Lika Guhathakurta: And then think about the amount of data that NASA acquires every minute.

Host: Right, constantly observing out there and back here, looking down at the Earth. There’s a lot of data out there. So this is cool. Ryan?

Ryan McGranaghan:One of the things I really love about it is a lot of what we see in the commercial space industry are entrepreneurs turned aerospace engineers and space scientists. And the Frontier Development Lab kind of flips that on its head, and it takes the domain experts and puts them in an entrepreneurial kind of environment to where they can address it in a different way, and it’s really interesting.

Host: That sounds interesting. You’re bringing together all the right people to move faster.

Lika Guhathakurta: Yes. And we were talking about interdisciplinary in the sense of heliophysics. In the world of Frontier Development Lab, it’s sort of interdisciplinary even in a broader sense. It’s sort of domains of science where you’re asking these questions because these tools are not just for any one particular science domain. So these kids are kind of side-by-side, doing their problems, learning from each other. There’s a huge benefit in that because oftentimes, we learn something in a particular discipline, and that just doesn’t get passed onto another discipline quickly enough.

Host: Right. They can also benefit from it, right? But they have to know about it.

Lika Guhathakurta:Exactly. So it’s actually here and then intellectual format; it’s a wonderful environment.

Host: Very cool. Speaking of interdisciplinary subjects, at the very beginning, I remember I was saying, “Oh, so is this star physics,” because it’s not just our Sun; it’s other stars. But then you corrected me a bit later about heliophysics really relating to the connection between a star and other planets. It’s planets that is. So what about other stars and other planets? Is it the same relationship?

Lika Guhathakurta: Yeah, so that’s exactly. You know earlier when Ryan was talking about it? So heliophysics started with the concept of understanding the Sun/Earth connection and then very quickly we have taken that and applied it to Sun/planet connection, our planet. And they are all different. Mercury’s different from Mars, from Venus, from Jupiter. You can take any one. But it’s not just planets as I was saying.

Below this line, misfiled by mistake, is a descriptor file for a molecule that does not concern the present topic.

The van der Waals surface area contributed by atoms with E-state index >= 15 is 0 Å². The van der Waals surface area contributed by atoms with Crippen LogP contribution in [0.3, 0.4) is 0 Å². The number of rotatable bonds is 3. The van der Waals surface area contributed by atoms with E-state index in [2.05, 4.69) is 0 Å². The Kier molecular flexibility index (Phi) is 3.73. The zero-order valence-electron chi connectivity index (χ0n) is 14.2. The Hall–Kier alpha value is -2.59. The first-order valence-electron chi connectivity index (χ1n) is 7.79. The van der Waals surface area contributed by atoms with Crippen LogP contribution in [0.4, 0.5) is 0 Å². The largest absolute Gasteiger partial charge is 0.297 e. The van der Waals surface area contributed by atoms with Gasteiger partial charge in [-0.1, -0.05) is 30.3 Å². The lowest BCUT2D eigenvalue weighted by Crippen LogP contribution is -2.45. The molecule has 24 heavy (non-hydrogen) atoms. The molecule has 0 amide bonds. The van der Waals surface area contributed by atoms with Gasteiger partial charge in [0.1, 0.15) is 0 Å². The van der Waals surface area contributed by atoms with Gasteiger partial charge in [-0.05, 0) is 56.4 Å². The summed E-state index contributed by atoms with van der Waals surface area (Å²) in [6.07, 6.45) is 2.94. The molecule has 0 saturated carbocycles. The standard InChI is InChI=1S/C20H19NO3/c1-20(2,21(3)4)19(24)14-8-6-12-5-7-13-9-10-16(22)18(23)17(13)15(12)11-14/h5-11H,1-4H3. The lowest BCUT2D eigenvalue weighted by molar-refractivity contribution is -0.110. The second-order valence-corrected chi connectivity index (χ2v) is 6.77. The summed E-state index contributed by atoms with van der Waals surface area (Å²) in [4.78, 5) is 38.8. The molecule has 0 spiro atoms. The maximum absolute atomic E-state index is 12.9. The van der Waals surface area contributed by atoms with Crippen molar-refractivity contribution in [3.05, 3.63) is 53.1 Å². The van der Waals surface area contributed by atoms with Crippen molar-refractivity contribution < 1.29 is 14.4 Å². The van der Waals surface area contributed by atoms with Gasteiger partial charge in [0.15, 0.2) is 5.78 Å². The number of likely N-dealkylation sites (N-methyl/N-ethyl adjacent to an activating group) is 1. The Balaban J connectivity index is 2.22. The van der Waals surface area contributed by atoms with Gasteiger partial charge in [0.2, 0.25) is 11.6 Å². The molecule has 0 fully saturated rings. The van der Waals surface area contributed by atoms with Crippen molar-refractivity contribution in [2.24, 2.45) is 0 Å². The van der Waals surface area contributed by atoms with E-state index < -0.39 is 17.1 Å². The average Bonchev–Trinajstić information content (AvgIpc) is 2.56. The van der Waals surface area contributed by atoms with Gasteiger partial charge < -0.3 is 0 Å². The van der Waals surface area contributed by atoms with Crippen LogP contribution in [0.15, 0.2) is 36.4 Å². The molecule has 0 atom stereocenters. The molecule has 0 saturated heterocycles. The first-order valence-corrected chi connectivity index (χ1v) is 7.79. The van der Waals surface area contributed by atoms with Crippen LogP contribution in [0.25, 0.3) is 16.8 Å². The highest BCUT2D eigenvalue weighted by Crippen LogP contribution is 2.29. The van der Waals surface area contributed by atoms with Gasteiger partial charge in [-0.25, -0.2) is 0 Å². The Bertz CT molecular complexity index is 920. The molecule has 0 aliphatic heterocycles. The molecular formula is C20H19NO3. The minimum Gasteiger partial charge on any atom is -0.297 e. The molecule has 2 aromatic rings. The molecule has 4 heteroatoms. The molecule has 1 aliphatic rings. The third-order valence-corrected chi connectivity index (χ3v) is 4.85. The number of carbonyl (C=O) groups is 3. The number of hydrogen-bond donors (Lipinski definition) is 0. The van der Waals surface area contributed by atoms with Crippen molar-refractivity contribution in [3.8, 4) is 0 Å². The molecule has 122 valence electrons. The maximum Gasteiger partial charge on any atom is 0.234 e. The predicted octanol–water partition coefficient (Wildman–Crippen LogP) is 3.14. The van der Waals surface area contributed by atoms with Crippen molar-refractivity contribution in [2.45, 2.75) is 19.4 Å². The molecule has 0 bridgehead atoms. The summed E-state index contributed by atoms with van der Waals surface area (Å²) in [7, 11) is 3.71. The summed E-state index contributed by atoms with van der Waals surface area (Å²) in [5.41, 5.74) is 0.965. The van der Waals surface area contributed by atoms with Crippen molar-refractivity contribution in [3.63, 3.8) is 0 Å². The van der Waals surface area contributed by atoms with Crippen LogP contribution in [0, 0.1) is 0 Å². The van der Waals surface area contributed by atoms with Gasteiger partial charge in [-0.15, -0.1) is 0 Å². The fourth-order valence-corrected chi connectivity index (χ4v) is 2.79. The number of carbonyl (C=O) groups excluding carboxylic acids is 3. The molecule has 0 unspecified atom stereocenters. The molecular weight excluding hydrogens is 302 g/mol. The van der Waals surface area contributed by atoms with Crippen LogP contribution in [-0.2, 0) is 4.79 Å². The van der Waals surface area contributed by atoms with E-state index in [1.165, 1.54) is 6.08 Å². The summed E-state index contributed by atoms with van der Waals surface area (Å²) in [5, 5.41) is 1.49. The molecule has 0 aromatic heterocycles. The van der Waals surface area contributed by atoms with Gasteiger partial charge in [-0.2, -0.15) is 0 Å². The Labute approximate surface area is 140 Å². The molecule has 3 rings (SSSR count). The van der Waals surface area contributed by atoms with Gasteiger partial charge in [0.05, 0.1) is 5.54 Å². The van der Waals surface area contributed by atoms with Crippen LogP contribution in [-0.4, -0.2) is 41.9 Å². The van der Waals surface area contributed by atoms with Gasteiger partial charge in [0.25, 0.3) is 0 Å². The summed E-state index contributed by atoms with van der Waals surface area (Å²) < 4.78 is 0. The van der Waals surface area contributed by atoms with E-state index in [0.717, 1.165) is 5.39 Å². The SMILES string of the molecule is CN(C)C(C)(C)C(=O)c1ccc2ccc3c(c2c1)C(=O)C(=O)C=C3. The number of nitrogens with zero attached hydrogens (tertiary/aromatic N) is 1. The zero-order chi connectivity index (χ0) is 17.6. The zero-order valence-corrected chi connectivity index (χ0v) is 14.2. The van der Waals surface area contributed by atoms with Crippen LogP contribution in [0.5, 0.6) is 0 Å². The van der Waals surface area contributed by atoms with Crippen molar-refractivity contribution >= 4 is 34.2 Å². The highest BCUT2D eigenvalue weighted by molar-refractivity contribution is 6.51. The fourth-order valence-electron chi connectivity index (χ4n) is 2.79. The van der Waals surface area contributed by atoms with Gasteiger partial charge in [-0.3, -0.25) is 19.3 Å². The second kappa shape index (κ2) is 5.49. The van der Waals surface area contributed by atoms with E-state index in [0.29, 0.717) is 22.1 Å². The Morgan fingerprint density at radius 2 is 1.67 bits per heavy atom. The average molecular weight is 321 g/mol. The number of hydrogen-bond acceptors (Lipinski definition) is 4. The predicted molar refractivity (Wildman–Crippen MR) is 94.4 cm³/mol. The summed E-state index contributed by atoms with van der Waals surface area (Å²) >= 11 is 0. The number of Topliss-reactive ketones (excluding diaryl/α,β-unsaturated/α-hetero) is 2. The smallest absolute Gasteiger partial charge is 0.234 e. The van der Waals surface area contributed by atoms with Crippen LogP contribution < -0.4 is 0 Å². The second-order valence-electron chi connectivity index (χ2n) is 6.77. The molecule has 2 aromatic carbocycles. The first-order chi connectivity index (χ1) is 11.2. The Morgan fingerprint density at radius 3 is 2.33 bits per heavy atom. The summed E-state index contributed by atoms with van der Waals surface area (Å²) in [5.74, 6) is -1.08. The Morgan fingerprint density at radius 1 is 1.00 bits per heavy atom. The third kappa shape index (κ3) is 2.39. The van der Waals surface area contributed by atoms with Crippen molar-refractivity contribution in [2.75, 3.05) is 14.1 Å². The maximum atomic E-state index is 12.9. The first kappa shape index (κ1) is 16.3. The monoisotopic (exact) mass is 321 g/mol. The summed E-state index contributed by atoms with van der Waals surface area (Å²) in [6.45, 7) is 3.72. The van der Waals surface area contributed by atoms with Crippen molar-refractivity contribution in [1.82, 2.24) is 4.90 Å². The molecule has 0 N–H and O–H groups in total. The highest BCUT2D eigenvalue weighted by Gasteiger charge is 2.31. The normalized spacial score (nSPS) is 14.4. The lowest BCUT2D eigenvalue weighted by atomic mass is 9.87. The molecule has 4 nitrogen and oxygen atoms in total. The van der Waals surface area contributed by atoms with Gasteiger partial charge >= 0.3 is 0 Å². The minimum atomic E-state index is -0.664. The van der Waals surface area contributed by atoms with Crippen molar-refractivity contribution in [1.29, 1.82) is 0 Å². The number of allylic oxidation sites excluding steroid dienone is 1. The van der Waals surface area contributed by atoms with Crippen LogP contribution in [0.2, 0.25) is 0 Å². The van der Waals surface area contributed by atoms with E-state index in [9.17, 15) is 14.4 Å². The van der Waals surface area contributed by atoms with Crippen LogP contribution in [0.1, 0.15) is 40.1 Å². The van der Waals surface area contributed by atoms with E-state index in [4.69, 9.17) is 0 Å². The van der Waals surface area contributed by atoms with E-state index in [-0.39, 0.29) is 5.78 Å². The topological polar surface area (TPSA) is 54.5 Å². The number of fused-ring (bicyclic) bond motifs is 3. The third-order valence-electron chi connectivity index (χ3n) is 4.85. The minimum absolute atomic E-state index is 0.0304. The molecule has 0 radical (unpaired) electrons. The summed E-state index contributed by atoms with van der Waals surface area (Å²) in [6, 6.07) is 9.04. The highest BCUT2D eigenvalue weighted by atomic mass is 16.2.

Host: Right.

Lika Guhathakurta: It’s everything in the solar system. It’s Titan, it’s Moon, everything is interacting with the Sun, the solar wind. So now we have a very rich field called comparative heliophysics, right, where we are able to sort of compare, “Does this planet have a magnetic field? How does it interact with that magnetic field?” Like Ryan was saying, Mars has really weak and sort of sporadic magnetic fields, so it’s not a good bubble protecting it. And there are consequences of that.

Mercury’s completely different. Moon has absolutely no environment. We are planning to go back there, so we have to think about what the solar radiation will do.

Host: Right. Absolutely.

Lika Guhathakurta: Now if you take this knowledge, this complex sort of understanding of the physics of understanding a star as a star, understanding a planet as a planet, now I’m taking you to the exoworld.

Host: Outside our solar system, yeah.

Lika Guhathakurta:And then you kind of couple them together to see what they produce. So when you ask the question of habitability, I would say habitability is not just the zone as we are often used to saying. The Goldilocks zone –

Host: The Goldilocks zone.

Lika Guhathakurta: – which only specifies kind of its distance from the parent star.

Host: So that’s a zone where a planet might have water, could conceivably have liquid water, right?

Lika Guhathakurta: That’s right, right, but that’s not enough. You have to have a right kind of interaction between the planetary atmosphere and the star that controls it. So you could have water, atmosphere could be ripped off by storms so strong, and that’s what we are finding out. So there are many conditions that have to be right to define what habitability is. And that’s kind of how we are extending heliophysics into the exoplanet, exostellar environment.

Host: How exciting. Is that stuff you work on, Ryan?

Ryan McGranaghan:I haven’t done much exoplanet space weather research, but I know that’s a budding field of research right now. It’s going to become even more important as we start to identify more and more of these planets orbiting around their sun in this habitable zone. So taking the diverse interactions that we observe here in our own solar system and extrapolating those and looking at what the conditions are in the solar systems that we observe is very exciting. And I think it’s a really good area for heliophysics to expand in.

Lika Guhathakurta: A lot of our models, models that the community have developed, are already being re-tooled for the exoplanet world.